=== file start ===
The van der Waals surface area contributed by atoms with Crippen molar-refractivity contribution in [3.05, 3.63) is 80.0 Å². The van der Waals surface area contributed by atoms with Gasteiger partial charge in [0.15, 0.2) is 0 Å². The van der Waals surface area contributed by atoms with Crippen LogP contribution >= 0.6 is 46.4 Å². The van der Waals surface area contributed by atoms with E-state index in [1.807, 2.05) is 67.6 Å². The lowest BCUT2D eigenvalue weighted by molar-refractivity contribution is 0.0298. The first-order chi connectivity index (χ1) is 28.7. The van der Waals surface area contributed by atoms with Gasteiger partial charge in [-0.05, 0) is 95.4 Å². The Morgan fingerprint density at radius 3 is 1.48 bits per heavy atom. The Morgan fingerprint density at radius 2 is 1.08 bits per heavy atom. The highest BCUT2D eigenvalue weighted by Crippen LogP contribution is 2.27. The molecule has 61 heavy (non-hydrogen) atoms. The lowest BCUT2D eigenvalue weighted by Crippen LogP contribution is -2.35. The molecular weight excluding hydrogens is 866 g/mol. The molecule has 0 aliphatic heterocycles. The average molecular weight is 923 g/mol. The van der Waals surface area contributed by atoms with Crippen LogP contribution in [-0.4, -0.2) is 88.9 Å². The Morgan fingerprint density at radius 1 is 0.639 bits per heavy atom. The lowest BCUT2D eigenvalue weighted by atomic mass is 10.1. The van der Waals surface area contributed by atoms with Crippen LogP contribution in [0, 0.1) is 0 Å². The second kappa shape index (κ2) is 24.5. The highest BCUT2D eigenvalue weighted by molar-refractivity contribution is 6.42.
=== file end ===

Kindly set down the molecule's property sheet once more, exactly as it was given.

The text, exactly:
The van der Waals surface area contributed by atoms with Crippen molar-refractivity contribution in [3.05, 3.63) is 80.0 Å². The van der Waals surface area contributed by atoms with Gasteiger partial charge in [0.15, 0.2) is 0 Å². The van der Waals surface area contributed by atoms with Crippen LogP contribution >= 0.6 is 46.4 Å². The van der Waals surface area contributed by atoms with E-state index in [1.807, 2.05) is 67.6 Å². The lowest BCUT2D eigenvalue weighted by molar-refractivity contribution is 0.0298. The first-order chi connectivity index (χ1) is 28.7. The van der Waals surface area contributed by atoms with Gasteiger partial charge in [-0.05, 0) is 95.4 Å². The Morgan fingerprint density at radius 3 is 1.48 bits per heavy atom. The Morgan fingerprint density at radius 2 is 1.08 bits per heavy atom. The highest BCUT2D eigenvalue weighted by Crippen LogP contribution is 2.27. The molecule has 61 heavy (non-hydrogen) atoms. The lowest BCUT2D eigenvalue weighted by Crippen LogP contribution is -2.35. The molecular weight excluding hydrogens is 866 g/mol. The molecule has 0 aliphatic heterocycles. The average molecular weight is 923 g/mol. The van der Waals surface area contributed by atoms with Crippen LogP contribution in [-0.4, -0.2) is 88.9 Å². The Morgan fingerprint density at radius 1 is 0.639 bits per heavy atom. The lowest BCUT2D eigenvalue weighted by atomic mass is 10.1. The van der Waals surface area contributed by atoms with Crippen LogP contribution in [0, 0.1) is 0 Å². The second kappa shape index (κ2) is 24.5. The highest BCUT2D eigenvalue weighted by molar-refractivity contribution is 6.42.